Andrew W. Mellon Penn Faculty Fellow in the Humanities
2002—2003 Forum on The Book
Assistant Professor, Philosophy
The Book: Women, Philosophy, and the Power of Knowledge in Early Modern Europe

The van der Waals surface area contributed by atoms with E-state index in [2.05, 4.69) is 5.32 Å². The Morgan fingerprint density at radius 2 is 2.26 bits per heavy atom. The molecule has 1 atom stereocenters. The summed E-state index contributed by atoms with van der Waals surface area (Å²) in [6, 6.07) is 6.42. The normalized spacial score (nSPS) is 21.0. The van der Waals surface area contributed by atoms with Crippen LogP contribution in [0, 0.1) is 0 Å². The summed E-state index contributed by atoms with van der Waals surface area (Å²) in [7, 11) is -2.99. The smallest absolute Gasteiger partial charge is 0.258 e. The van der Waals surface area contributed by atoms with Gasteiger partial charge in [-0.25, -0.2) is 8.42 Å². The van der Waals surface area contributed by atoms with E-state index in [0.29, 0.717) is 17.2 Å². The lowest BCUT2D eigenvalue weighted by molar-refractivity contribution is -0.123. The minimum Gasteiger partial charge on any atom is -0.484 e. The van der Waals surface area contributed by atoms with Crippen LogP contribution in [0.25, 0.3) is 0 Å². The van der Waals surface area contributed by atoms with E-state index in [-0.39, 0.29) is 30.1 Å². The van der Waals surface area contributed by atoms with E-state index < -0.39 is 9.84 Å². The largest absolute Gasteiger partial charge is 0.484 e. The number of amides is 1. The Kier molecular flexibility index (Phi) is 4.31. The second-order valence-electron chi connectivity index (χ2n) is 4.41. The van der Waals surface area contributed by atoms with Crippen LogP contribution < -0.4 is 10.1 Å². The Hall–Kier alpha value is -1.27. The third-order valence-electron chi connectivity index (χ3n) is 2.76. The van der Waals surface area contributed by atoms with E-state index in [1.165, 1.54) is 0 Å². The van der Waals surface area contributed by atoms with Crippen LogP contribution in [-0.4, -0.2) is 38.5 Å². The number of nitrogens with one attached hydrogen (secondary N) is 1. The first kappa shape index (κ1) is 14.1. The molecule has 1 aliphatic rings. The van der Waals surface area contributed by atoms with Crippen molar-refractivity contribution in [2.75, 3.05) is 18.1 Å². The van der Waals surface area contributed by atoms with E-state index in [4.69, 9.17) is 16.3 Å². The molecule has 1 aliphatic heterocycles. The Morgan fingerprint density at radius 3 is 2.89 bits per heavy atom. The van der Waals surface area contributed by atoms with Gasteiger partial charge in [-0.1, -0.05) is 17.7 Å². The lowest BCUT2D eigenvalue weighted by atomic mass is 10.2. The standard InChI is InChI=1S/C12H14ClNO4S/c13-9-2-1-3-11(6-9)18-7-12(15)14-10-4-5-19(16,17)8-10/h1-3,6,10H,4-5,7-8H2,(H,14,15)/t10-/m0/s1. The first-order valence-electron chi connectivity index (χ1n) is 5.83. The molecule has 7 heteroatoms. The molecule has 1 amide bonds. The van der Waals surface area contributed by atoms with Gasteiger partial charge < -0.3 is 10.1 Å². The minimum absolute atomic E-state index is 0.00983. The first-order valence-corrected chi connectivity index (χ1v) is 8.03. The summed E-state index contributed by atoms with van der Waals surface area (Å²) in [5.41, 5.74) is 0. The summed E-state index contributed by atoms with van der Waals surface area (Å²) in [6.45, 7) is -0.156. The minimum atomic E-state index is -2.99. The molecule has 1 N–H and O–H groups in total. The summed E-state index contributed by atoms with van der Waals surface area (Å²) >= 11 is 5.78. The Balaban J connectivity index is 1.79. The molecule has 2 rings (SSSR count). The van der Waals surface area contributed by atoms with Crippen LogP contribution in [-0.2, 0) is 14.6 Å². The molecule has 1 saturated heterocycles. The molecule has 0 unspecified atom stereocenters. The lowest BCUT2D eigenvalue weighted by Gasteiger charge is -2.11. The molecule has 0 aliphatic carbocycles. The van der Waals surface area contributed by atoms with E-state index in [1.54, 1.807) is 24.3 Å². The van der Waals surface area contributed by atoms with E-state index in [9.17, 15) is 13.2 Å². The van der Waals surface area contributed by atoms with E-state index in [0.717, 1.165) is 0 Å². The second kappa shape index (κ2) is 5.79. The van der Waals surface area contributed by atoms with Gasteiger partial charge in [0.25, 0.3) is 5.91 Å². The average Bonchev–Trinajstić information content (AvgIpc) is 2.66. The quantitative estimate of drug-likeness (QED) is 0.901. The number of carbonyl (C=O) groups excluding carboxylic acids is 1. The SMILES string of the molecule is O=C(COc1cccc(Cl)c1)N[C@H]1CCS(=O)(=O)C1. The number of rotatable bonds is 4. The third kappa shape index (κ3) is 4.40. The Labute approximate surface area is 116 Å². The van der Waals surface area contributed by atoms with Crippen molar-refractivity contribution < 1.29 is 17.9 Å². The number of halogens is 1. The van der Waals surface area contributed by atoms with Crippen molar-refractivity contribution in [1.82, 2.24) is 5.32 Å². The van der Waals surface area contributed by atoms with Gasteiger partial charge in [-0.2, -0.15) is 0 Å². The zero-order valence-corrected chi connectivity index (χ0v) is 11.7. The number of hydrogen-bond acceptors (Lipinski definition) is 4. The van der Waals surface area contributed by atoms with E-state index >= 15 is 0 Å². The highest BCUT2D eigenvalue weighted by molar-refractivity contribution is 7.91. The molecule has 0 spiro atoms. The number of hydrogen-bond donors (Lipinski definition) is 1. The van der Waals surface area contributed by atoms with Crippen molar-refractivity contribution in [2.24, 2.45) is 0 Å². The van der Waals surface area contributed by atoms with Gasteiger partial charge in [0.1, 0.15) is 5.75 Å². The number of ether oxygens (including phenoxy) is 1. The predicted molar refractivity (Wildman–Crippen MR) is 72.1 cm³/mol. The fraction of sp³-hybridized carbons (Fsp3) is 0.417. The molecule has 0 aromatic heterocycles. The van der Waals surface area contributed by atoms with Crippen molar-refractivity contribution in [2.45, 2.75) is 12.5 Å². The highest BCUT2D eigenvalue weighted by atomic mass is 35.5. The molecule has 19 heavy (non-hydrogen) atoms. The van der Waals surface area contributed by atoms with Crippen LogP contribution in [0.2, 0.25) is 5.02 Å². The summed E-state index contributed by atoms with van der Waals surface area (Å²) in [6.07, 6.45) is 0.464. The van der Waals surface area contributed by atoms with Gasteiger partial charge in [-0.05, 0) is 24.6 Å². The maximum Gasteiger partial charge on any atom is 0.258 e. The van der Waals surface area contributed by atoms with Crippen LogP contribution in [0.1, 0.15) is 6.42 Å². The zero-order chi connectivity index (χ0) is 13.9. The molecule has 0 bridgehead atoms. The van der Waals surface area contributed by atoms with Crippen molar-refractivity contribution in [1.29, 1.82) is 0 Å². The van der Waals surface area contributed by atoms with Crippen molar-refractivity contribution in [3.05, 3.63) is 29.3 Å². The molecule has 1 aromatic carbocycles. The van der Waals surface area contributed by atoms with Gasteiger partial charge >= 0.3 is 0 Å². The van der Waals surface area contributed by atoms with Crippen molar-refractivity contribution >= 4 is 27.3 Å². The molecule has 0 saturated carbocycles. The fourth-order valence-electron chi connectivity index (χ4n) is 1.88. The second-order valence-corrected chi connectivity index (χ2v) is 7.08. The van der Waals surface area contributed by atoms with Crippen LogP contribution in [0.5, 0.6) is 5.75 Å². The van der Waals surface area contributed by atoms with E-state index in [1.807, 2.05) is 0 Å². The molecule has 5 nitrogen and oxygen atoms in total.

Dr. Detlefsen is intrigued by the ambivalent and complex relationship between philosophers and books. In the early 17th century Descartes wrote, "As soon as I was old enough to emerge from the control of my teachers, I entirely abandoned my literary studies. Resolving to seek no knowledge other than that which could be found in myself or else in the great book of the world, I spent the rest of my youth traveling." Such a statement indicates the emergence of attitudes that eschewed the authoritarian knowledge, especially knowledge contained within the books of Scholastic philosophers. Women from the 17th and 18th centuries experienced a similar reaction. Freedom from books' authority - often housed in monasteries and universities from which women were barred - and the belief that one could rely upon knowledge found within one's own soul, allowed women to enter philosophical discourse in large numbers for the first time in history. Their original philosphies of nature did much to advance the discipline. These musings can be found in their private correspondence with their more famous male counterparts. Elisabeth of Bohemia’s letters with Descartes and Damaris Masham’s correspondence with Leibniz are most notable. However, these letters, as well as their philosophical treatises, were often not published in the course of their lifetimes. Or, they were published anonymously because of women’s desire to avoid public censure. Hence, the majority of women philosophers’ works from this period reside in a handful of rare book rooms. This inaccessiblity partly accounts for the history of philosophy - the point in history at which we have arrived. With this in mind, Dr. Detlefsen will explore why it is that some books profoundly shape our intellectual history while other books, other sources of knowledge are lost.